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German euro interests compound Greek suspense

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By Euronews
German euro interests compound Greek suspense

Is Angela Merkel seriously considering a Greek exit from the euro?

Der Spiegel newspaper explored that scenario on Sunday.

On Monday, the euro fell to a nearly nine-year low against the dollar, amid concern that a left-wing government might win elections in Greece and cancel a big part of its debt.

But the mood is not all doom and gloom.

Fidel Peter Helmer, Head trader of Hauck & Aufhaüser private bank, said: “Exporting countries are definitely happy about the low euro because their goods become cheaper for foreign buyers.”

Exports drive Germany’s economy, the foremost in the EU, representing 46 percent of German GDP in 2013.

Roughly 57 percent of its exports are within the bloc however, so it wants an economically healthy union.

Germany will look to its Asian and American buyers to offset economic lethargy in the eurozone, and yet falling global oil prices — which of course benefit German producers — could morph into falling demand for exports.

Meanwhile though, German household consumers needing to spend less at the petrol pump are feeling freer to put their money elsewhere, stoking optimism among economists.

Jörg Krämer, chief economist at Commerzbank AG, said: “The combination of a weak euro and a lower oil price stimulates the economy considerably. This is for us an important reason to expect that the German economy should unclench from last summer’s stagnation. Growth should increase slowly now.”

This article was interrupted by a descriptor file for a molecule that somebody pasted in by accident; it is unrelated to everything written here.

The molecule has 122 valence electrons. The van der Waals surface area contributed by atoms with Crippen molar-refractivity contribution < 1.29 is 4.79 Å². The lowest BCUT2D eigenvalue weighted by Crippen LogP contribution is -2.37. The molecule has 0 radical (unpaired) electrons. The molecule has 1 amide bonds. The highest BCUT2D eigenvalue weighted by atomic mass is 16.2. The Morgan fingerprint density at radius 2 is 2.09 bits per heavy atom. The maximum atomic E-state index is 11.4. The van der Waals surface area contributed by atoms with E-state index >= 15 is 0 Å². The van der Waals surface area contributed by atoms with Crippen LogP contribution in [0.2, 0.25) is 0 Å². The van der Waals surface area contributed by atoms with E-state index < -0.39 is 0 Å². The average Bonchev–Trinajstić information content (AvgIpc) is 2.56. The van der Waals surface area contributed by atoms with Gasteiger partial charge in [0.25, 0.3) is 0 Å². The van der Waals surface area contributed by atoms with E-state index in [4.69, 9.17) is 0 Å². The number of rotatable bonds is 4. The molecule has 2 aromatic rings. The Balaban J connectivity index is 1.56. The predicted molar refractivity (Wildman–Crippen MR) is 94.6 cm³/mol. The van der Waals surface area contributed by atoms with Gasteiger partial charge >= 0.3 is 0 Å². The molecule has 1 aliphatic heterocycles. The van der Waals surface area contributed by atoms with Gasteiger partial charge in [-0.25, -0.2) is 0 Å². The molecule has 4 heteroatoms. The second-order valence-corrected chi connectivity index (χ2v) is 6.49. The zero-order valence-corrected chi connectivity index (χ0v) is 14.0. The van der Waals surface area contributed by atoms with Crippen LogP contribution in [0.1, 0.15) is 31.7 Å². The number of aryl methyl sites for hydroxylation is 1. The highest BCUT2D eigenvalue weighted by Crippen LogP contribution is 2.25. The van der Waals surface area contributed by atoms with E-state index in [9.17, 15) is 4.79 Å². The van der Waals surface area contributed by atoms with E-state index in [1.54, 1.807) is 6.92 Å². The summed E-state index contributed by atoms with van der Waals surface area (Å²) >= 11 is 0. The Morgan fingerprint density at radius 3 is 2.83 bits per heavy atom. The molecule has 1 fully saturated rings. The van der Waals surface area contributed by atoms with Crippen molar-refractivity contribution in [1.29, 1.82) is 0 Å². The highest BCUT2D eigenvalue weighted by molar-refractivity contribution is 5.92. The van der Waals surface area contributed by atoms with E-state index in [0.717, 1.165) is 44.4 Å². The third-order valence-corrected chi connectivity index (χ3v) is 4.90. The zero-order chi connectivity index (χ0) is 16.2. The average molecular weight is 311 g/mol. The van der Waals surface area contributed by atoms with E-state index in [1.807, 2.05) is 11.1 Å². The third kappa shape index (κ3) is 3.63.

But there is also falling inflation to consider.

It was just 0.1 percent in Germany in December — measured year-on-year.

The lower it goes, the more dangerous it is for corporate profits.

An official estimate for the eurozone is imminent, and analysts are not ruling out the possibility of close to zero.

This piles pressure on the European Central Bank to act — wary of the harm if consumers held off buying because they expect prices to fall further.

It raises the expectation that the ECB will soon resort to the stimulus of unconventional debt-buying.

But the German government holds at least 65 billion euros of Greek debt, and it doesn’t want that frittered away.

The government in Berlin is saying little about the speculation round Greece remaining in the euro.

The same in Athens.

Both are leaving Greek voters to ponder the possible storm that an electoral victory of the left might bring.